Taking on extreme weather
Auroop Ganguly, an associate professor of civil and environmental engineering at Northeastern University, studies climate change and extreme weather events — such as hurricanes, rainfall and heat waves — from an interdisciplinary perspective.
Expanding his research beyond the science of climate change and developing data-driven climate assessments, Ganguly focuses on how climate-related extreme events affect water sustainability, how communities adapt to and mitigate the effects of severe storms and floods and how government officials could use climate and weather research to make sound policy decisions.
Knowing whether melting Arctic Sea ice is opening up new navigable pathways for seafaring vessels has the potential to shape national security policies, Ganguly noted, discussing prior work he led for the U.S. Department of Defense. As he put it, “All these issues are interrelated.”
Ganguly, who joined Northeastern’s faculty in the fall, recently led a new study that explored extreme rainfall events during monsoons in India.
The research team found that the frequency or intensity of extreme rainfall events over the last 50 years has not increased on the average, but that there has been a steady and significant rise in the spatial variability of Indian rainfall extremes. Spatial variability is a statistical measure of how much extreme rainfall at one particular geographic location differs from that of another.
Spatial variability can drastically complicate policy issues and water- and flood- hazard management in the affected regions, he said.
“We know there is global warming, but this won’t impact each and everything in a similar way,” Ganguly said. “In some cases, regional processes will dominate. So in the context of Indian rainfall, there are things like urbanization, deforestation and changes in land use that may be more relevant to explaining this trend. Are these contributing along with global warming? That’s what we’re interested in.”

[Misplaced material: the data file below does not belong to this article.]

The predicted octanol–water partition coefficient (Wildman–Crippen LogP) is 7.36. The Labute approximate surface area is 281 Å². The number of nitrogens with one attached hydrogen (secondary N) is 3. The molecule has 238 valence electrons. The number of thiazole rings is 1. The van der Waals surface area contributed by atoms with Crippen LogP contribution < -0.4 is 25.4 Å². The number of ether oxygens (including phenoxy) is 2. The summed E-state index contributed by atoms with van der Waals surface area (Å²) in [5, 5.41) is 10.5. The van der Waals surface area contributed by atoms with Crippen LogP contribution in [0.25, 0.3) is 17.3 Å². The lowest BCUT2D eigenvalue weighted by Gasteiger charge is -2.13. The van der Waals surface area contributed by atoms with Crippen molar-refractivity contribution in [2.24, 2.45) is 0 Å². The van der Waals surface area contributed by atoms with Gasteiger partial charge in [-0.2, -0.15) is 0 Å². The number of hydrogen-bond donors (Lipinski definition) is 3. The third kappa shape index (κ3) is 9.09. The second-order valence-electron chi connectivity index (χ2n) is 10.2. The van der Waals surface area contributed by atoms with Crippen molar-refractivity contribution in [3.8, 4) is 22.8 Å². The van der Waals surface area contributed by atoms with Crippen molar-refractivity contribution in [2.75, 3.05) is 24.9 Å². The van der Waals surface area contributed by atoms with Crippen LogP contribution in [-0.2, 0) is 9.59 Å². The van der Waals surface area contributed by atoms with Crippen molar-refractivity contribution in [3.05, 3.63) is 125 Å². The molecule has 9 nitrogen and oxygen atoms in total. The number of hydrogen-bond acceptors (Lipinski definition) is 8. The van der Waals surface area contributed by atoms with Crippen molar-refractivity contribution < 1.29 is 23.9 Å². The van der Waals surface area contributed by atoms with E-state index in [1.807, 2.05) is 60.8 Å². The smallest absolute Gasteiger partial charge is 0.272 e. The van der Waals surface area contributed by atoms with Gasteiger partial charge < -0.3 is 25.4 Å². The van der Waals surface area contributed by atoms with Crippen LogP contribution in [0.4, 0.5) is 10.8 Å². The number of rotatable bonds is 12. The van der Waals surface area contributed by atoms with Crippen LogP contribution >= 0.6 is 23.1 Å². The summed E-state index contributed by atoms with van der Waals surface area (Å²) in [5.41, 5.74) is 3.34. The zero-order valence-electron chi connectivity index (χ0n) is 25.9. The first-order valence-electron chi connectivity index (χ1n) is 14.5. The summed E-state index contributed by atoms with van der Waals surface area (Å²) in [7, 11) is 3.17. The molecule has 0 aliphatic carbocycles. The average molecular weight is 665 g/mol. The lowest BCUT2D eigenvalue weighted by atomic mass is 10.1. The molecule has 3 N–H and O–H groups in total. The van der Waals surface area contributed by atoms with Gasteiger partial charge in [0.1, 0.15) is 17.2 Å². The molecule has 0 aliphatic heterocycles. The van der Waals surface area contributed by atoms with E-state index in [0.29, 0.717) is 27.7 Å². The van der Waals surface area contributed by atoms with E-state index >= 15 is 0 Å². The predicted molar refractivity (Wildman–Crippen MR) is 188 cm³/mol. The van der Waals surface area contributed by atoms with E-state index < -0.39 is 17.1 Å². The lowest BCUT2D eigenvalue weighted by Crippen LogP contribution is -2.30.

The findings were published online on Dec. 18 in the journal Nature Climate Change. Ganguly led an interdisciplinary team of researchers from the Indian Institute of Technology Bombay, Temple University and the Oak Ridge National Laboratory (ORNL) in Tennessee, where Ganguly worked before coming to Northeastern. ORNL and the Indian government partially funded the research effort.
“Our findings highlight the need for systematic examination of global versus regional drivers of trends in Indian rainfall extremes, and this may help to inform flood hazard preparedness and water resource management in the region,” the researchers wrote. The data-driven methods can be adapted to other regions of the world, both for observations and for model simulations.
Ganguly is a co-principal investigator of a larger research team, led by the University of Minnesota and funded by the National Science Foundation’s Expeditions in Computing program, that has been developing new data-driven methods for understanding climate change. The project’s focus on remotely sensed observations and climate-model simulations is expected to fuel major innovations in computational and data-intensive sciences.
“Data-driven methods for understanding climate change can help address large science gaps with major societal relevance,” Ganguly said.